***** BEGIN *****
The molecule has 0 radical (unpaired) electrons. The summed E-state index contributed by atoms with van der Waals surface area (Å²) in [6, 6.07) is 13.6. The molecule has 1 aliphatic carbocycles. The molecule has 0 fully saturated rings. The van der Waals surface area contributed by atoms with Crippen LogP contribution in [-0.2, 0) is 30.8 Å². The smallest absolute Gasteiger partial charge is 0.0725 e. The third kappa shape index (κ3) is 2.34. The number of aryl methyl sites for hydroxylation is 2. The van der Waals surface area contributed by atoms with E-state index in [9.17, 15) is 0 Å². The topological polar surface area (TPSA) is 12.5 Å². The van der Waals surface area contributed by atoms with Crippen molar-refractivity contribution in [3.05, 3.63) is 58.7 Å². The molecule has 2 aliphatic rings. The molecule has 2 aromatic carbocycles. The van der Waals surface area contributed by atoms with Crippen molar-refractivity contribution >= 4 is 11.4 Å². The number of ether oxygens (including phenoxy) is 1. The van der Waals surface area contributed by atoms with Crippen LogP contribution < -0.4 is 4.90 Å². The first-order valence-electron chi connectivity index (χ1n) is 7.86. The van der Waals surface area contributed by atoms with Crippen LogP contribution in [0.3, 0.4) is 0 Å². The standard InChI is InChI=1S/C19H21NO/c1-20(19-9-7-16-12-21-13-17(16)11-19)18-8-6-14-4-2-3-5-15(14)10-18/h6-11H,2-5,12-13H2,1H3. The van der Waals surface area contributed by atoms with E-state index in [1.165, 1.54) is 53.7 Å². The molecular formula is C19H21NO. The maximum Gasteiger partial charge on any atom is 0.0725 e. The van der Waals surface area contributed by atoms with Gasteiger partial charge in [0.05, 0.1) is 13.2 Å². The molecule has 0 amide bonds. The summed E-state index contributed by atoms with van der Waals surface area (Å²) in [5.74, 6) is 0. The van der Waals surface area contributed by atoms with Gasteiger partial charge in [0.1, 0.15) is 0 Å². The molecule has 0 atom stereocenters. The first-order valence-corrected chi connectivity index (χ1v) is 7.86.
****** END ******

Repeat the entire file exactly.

The molecule has 0 radical (unpaired) electrons. The summed E-state index contributed by atoms with van der Waals surface area (Å²) in [6, 6.07) is 13.6. The molecule has 1 aliphatic carbocycles. The molecule has 0 fully saturated rings. The van der Waals surface area contributed by atoms with Crippen LogP contribution in [-0.2, 0) is 30.8 Å². The smallest absolute Gasteiger partial charge is 0.0725 e. The third kappa shape index (κ3) is 2.34. The number of aryl methyl sites for hydroxylation is 2. The van der Waals surface area contributed by atoms with E-state index in [9.17, 15) is 0 Å². The topological polar surface area (TPSA) is 12.5 Å². The van der Waals surface area contributed by atoms with Crippen molar-refractivity contribution in [3.05, 3.63) is 58.7 Å². The molecule has 2 aliphatic rings. The molecule has 2 aromatic carbocycles. The van der Waals surface area contributed by atoms with Crippen molar-refractivity contribution >= 4 is 11.4 Å². The number of ether oxygens (including phenoxy) is 1. The van der Waals surface area contributed by atoms with Crippen LogP contribution < -0.4 is 4.90 Å². The first-order valence-electron chi connectivity index (χ1n) is 7.86. The van der Waals surface area contributed by atoms with Crippen LogP contribution in [0.3, 0.4) is 0 Å². The standard InChI is InChI=1S/C19H21NO/c1-20(19-9-7-16-12-21-13-17(16)11-19)18-8-6-14-4-2-3-5-15(14)10-18/h6-11H,2-5,12-13H2,1H3. The van der Waals surface area contributed by atoms with E-state index in [1.165, 1.54) is 53.7 Å². The molecular formula is C19H21NO. The maximum Gasteiger partial charge on any atom is 0.0725 e. The van der Waals surface area contributed by atoms with Gasteiger partial charge in [0.05, 0.1) is 13.2 Å². The molecule has 0 amide bonds. The summed E-state index contributed by atoms with van der Waals surface area (Å²) in [5.74, 6) is 0. The van der Waals surface area contributed by atoms with Gasteiger partial charge in [0.1, 0.15) is 0 Å². The molecule has 0 atom stereocenters. The first-order valence-corrected chi connectivity index (χ1v) is 7.86.